Letter from Douglas S. Campbell, MD. MPH, Head, Occupational & Environmental Epidemiology Branch of DHHS
to DENR requesting that scientific recommendations be incorporated in land application sludge/biosolids permits. to
protect environment and hunam health. DENR has ignored the recommendations since 2005.

                                        November 29, 2005                                                                

Kim H. Colson, P.E., Supervisor
Land Application Unit
Aquifer Protection Unit
Division of Water Quality
1636 Mail Service Center
Raleigh, North Carolina  27699-1636

Dear Mr. Colson:

The attached document is a report by the Occupational and Environmental Epidemiology Branch (OEEB) titled  
“Human Health Risk Evaluation of the Land Application of Sewage Sludge/Biosolids.” As you know, the OEEB has
received a number of health and odor complaints from residents living adjacent to sites where treated sewage sludge
(biosolids) has been applied to land.  In addition, the OEEB is aware of nitrate contaminated groundwater at sites
where there has been land application of biosolids. OEEB has reviewed the scientific literature on land application of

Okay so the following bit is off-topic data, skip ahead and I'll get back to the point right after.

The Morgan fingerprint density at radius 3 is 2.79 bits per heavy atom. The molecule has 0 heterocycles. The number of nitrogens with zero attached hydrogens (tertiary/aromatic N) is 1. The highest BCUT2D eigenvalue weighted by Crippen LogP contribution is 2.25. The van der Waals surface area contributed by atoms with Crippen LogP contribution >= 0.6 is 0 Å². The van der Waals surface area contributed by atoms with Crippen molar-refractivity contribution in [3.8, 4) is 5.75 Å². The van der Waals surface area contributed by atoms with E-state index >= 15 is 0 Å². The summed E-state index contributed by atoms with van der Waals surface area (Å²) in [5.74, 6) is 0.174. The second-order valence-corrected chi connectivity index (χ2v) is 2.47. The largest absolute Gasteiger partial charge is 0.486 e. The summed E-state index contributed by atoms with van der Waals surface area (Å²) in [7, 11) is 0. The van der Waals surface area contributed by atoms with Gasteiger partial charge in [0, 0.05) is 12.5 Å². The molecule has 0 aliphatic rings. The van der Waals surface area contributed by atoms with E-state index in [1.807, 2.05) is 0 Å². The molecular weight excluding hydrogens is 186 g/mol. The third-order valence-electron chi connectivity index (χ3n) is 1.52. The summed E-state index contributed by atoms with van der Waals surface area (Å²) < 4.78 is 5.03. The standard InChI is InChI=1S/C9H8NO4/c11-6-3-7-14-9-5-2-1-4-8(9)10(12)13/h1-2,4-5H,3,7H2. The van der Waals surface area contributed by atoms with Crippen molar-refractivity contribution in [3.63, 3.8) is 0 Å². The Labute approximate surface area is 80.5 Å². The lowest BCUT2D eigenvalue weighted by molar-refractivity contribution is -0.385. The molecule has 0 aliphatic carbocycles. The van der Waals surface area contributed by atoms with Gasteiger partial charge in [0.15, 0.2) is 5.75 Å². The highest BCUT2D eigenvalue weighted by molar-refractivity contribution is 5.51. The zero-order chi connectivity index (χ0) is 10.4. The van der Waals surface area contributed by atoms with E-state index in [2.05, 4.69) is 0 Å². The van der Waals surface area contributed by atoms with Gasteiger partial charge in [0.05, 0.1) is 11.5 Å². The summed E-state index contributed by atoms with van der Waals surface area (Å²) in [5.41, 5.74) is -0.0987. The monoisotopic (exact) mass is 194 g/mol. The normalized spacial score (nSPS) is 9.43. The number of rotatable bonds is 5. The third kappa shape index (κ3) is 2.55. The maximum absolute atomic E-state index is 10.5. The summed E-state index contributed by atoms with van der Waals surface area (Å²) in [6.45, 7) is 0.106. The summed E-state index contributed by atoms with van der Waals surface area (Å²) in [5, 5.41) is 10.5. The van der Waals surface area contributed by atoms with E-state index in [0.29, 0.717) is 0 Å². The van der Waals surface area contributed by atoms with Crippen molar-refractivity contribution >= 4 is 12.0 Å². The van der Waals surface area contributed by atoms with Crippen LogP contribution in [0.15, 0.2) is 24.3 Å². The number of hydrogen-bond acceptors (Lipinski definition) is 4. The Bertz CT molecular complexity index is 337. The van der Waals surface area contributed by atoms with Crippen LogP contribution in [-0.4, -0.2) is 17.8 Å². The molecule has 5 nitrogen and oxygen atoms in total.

biosolids, contacted experts involved in studying the potential health effects of land applied biosolids, and has met
with staff in the Division of Water Quality, in the North Carolina Department of Environment and Natural Resources
(DENR), about permit requirements for biosolids land application.

The attached report makes some recommendations about land application of biosolids including:

The land application rules should include a requirement for monitoring wells around the perimeter of dedicated and
selected non-dedicated land application sites.

Until more data is available to scientifically determine appropriate setback distances, the currently proposed allowable
setback distances should be doubled.

A surveillance program of humans living near application sites should be developed to determine if there are adverse
health effects in humans and animals as a result of land application of biosolids.

There should be adoption of “best practices” for control of odors

Recommend adoption of specific, objective siting evaluation criteria that should be established based on best current
scientific information

Please call me at 919-707-5901 if you would like to discuss the report and these recommendations.


                        Douglas S. Campbell, MD. MPH, Head
                        Occupational & Environmental Epidemiology Branch